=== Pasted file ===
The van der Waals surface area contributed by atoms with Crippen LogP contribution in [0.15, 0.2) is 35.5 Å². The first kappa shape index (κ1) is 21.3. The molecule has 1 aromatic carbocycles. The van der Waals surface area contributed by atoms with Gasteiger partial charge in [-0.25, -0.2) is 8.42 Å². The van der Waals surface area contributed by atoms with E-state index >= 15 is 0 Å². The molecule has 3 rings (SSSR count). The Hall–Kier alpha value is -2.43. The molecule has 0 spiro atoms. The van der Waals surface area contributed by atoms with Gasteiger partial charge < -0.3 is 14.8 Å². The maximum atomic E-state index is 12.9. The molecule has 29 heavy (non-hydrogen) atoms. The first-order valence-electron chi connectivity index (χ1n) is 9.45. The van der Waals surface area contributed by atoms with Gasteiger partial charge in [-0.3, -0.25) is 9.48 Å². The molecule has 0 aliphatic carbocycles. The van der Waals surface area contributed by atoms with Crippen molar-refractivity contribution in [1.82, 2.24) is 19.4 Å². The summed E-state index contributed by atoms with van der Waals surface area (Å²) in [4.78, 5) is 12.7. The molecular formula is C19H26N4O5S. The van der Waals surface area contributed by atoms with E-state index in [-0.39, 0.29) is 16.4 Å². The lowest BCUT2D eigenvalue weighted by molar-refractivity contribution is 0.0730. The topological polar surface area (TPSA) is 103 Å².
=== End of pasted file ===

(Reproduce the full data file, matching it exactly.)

The van der Waals surface area contributed by atoms with Crippen LogP contribution in [0.15, 0.2) is 35.5 Å². The first kappa shape index (κ1) is 21.3. The molecule has 1 aromatic carbocycles. The van der Waals surface area contributed by atoms with Gasteiger partial charge in [-0.25, -0.2) is 8.42 Å². The van der Waals surface area contributed by atoms with E-state index >= 15 is 0 Å². The molecule has 3 rings (SSSR count). The Hall–Kier alpha value is -2.43. The molecule has 0 spiro atoms. The van der Waals surface area contributed by atoms with Gasteiger partial charge < -0.3 is 14.8 Å². The maximum atomic E-state index is 12.9. The molecule has 29 heavy (non-hydrogen) atoms. The first-order valence-electron chi connectivity index (χ1n) is 9.45. The van der Waals surface area contributed by atoms with Gasteiger partial charge in [-0.3, -0.25) is 9.48 Å². The molecule has 0 aliphatic carbocycles. The van der Waals surface area contributed by atoms with Crippen molar-refractivity contribution in [1.82, 2.24) is 19.4 Å². The summed E-state index contributed by atoms with van der Waals surface area (Å²) in [4.78, 5) is 12.7. The molecular formula is C19H26N4O5S. The van der Waals surface area contributed by atoms with E-state index in [-0.39, 0.29) is 16.4 Å². The lowest BCUT2D eigenvalue weighted by molar-refractivity contribution is 0.0730. The topological polar surface area (TPSA) is 103 Å².